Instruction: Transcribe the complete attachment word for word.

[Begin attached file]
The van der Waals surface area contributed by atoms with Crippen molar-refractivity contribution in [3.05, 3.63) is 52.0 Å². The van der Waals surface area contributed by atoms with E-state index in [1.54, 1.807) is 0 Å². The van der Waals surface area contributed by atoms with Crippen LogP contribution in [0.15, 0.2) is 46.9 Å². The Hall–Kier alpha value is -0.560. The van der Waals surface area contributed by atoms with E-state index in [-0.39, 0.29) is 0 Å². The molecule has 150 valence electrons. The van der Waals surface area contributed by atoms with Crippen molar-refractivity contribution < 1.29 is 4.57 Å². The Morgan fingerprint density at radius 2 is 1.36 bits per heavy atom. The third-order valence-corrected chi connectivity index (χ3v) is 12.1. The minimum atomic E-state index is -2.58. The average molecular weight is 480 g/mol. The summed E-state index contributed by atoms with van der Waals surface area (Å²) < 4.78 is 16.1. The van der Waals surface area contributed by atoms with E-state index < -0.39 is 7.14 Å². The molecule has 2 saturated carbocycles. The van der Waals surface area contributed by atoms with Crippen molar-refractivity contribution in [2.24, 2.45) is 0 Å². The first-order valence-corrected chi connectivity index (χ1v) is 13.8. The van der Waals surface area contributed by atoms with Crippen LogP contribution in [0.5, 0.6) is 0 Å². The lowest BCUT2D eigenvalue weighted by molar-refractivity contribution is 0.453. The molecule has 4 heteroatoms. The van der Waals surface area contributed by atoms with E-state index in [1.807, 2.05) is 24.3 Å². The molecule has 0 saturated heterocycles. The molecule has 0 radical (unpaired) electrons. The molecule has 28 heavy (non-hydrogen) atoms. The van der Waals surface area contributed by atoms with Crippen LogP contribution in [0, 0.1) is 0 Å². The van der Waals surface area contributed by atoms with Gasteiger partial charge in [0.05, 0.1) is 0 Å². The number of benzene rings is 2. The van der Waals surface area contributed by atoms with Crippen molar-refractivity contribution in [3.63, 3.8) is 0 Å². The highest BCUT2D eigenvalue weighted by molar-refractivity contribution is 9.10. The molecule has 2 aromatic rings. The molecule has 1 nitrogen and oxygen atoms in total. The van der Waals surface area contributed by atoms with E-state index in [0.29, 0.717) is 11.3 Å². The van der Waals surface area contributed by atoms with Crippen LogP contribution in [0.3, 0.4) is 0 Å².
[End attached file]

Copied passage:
The van der Waals surface area contributed by atoms with Crippen molar-refractivity contribution in [3.05, 3.63) is 52.0 Å². The van der Waals surface area contributed by atoms with E-state index in [1.54, 1.807) is 0 Å². The van der Waals surface area contributed by atoms with Crippen LogP contribution in [0.15, 0.2) is 46.9 Å². The Hall–Kier alpha value is -0.560. The van der Waals surface area contributed by atoms with E-state index in [-0.39, 0.29) is 0 Å². The molecule has 150 valence electrons. The van der Waals surface area contributed by atoms with Crippen molar-refractivity contribution < 1.29 is 4.57 Å². The Morgan fingerprint density at radius 2 is 1.36 bits per heavy atom. The third-order valence-corrected chi connectivity index (χ3v) is 12.1. The minimum atomic E-state index is -2.58. The average molecular weight is 480 g/mol. The summed E-state index contributed by atoms with van der Waals surface area (Å²) < 4.78 is 16.1. The van der Waals surface area contributed by atoms with E-state index < -0.39 is 7.14 Å². The molecule has 2 saturated carbocycles. The van der Waals surface area contributed by atoms with Crippen molar-refractivity contribution in [2.24, 2.45) is 0 Å². The first-order valence-corrected chi connectivity index (χ1v) is 13.8. The van der Waals surface area contributed by atoms with Crippen LogP contribution in [0.5, 0.6) is 0 Å². The lowest BCUT2D eigenvalue weighted by molar-refractivity contribution is 0.453. The molecule has 4 heteroatoms. The van der Waals surface area contributed by atoms with E-state index in [1.807, 2.05) is 24.3 Å². The molecule has 0 saturated heterocycles. The molecule has 0 radical (unpaired) electrons. The molecule has 28 heavy (non-hydrogen) atoms. The van der Waals surface area contributed by atoms with Crippen LogP contribution in [0, 0.1) is 0 Å². The van der Waals surface area contributed by atoms with Gasteiger partial charge in [0.05, 0.1) is 0 Å². The number of benzene rings is 2. The van der Waals surface area contributed by atoms with Crippen molar-refractivity contribution in [3.63, 3.8) is 0 Å². The highest BCUT2D eigenvalue weighted by molar-refractivity contribution is 9.10. The molecule has 2 aromatic rings. The molecule has 1 nitrogen and oxygen atoms in total. The van der Waals surface area contributed by atoms with E-state index in [0.29, 0.717) is 11.3 Å². The van der Waals surface area contributed by atoms with Crippen LogP contribution in [0.3, 0.4) is 0 Å².